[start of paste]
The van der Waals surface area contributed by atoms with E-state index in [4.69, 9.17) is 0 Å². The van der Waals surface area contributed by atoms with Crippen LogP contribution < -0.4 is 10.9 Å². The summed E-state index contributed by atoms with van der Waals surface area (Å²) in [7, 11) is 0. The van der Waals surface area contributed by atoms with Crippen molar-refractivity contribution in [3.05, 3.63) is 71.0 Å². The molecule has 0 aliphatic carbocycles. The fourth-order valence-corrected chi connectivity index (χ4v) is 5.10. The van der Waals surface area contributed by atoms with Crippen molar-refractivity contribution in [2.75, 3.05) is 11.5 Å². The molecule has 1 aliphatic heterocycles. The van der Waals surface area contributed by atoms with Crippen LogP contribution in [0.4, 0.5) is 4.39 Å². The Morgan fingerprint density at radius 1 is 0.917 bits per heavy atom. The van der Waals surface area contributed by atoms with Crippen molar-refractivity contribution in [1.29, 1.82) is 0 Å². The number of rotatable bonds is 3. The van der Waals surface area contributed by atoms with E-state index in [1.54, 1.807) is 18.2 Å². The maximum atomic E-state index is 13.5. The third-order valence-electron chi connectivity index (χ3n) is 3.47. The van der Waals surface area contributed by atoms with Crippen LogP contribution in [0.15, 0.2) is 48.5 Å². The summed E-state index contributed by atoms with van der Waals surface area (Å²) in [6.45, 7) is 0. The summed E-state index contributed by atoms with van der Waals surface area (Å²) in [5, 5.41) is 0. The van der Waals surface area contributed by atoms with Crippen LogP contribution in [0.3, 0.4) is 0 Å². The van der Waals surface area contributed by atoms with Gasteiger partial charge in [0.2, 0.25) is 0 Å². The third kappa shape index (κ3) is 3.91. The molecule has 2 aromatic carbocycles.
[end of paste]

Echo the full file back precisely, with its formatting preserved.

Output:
The van der Waals surface area contributed by atoms with E-state index in [4.69, 9.17) is 0 Å². The van der Waals surface area contributed by atoms with Crippen LogP contribution < -0.4 is 10.9 Å². The summed E-state index contributed by atoms with van der Waals surface area (Å²) in [7, 11) is 0. The van der Waals surface area contributed by atoms with Crippen molar-refractivity contribution in [3.05, 3.63) is 71.0 Å². The molecule has 0 aliphatic carbocycles. The fourth-order valence-corrected chi connectivity index (χ4v) is 5.10. The van der Waals surface area contributed by atoms with Crippen molar-refractivity contribution in [2.75, 3.05) is 11.5 Å². The molecule has 1 aliphatic heterocycles. The van der Waals surface area contributed by atoms with Crippen LogP contribution in [0.4, 0.5) is 4.39 Å². The Morgan fingerprint density at radius 1 is 0.917 bits per heavy atom. The van der Waals surface area contributed by atoms with Crippen molar-refractivity contribution in [1.29, 1.82) is 0 Å². The number of rotatable bonds is 3. The van der Waals surface area contributed by atoms with E-state index in [1.54, 1.807) is 18.2 Å². The maximum atomic E-state index is 13.5. The third-order valence-electron chi connectivity index (χ3n) is 3.47. The van der Waals surface area contributed by atoms with Crippen LogP contribution in [0.15, 0.2) is 48.5 Å². The summed E-state index contributed by atoms with van der Waals surface area (Å²) in [6.45, 7) is 0. The summed E-state index contributed by atoms with van der Waals surface area (Å²) in [5, 5.41) is 0. The van der Waals surface area contributed by atoms with Crippen LogP contribution in [0.3, 0.4) is 0 Å². The van der Waals surface area contributed by atoms with Gasteiger partial charge in [0.2, 0.25) is 0 Å². The third kappa shape index (κ3) is 3.91. The molecule has 2 aromatic carbocycles.